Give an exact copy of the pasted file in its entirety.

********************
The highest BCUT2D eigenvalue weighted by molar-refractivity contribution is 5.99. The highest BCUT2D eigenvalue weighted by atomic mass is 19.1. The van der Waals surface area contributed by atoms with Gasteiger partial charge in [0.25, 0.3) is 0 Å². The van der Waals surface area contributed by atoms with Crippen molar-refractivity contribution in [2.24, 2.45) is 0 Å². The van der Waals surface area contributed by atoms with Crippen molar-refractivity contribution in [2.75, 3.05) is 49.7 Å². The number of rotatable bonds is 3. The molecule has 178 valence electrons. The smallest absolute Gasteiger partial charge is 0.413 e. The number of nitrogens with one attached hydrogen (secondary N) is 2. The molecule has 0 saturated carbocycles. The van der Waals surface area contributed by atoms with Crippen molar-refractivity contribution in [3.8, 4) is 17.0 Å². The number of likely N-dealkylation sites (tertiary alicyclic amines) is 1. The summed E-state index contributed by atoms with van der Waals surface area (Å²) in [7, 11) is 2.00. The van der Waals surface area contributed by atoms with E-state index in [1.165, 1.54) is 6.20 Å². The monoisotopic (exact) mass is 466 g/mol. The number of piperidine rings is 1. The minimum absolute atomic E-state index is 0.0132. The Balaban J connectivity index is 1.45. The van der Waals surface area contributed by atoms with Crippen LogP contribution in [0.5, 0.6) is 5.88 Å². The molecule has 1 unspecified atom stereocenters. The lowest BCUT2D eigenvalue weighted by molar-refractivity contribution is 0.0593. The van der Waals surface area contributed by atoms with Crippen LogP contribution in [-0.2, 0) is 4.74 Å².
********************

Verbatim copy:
The highest BCUT2D eigenvalue weighted by molar-refractivity contribution is 5.99. The highest BCUT2D eigenvalue weighted by atomic mass is 19.1. The van der Waals surface area contributed by atoms with Gasteiger partial charge in [0.25, 0.3) is 0 Å². The van der Waals surface area contributed by atoms with Crippen molar-refractivity contribution in [2.24, 2.45) is 0 Å². The van der Waals surface area contributed by atoms with Crippen molar-refractivity contribution in [2.75, 3.05) is 49.7 Å². The number of rotatable bonds is 3. The molecule has 178 valence electrons. The smallest absolute Gasteiger partial charge is 0.413 e. The number of nitrogens with one attached hydrogen (secondary N) is 2. The molecule has 0 saturated carbocycles. The van der Waals surface area contributed by atoms with Crippen molar-refractivity contribution in [3.8, 4) is 17.0 Å². The number of likely N-dealkylation sites (tertiary alicyclic amines) is 1. The summed E-state index contributed by atoms with van der Waals surface area (Å²) in [7, 11) is 2.00. The van der Waals surface area contributed by atoms with E-state index in [1.165, 1.54) is 6.20 Å². The monoisotopic (exact) mass is 466 g/mol. The number of piperidine rings is 1. The minimum absolute atomic E-state index is 0.0132. The Balaban J connectivity index is 1.45. The van der Waals surface area contributed by atoms with Crippen LogP contribution in [0.5, 0.6) is 5.88 Å². The molecule has 1 unspecified atom stereocenters. The lowest BCUT2D eigenvalue weighted by molar-refractivity contribution is 0.0593. The van der Waals surface area contributed by atoms with Crippen LogP contribution in [-0.2, 0) is 4.74 Å².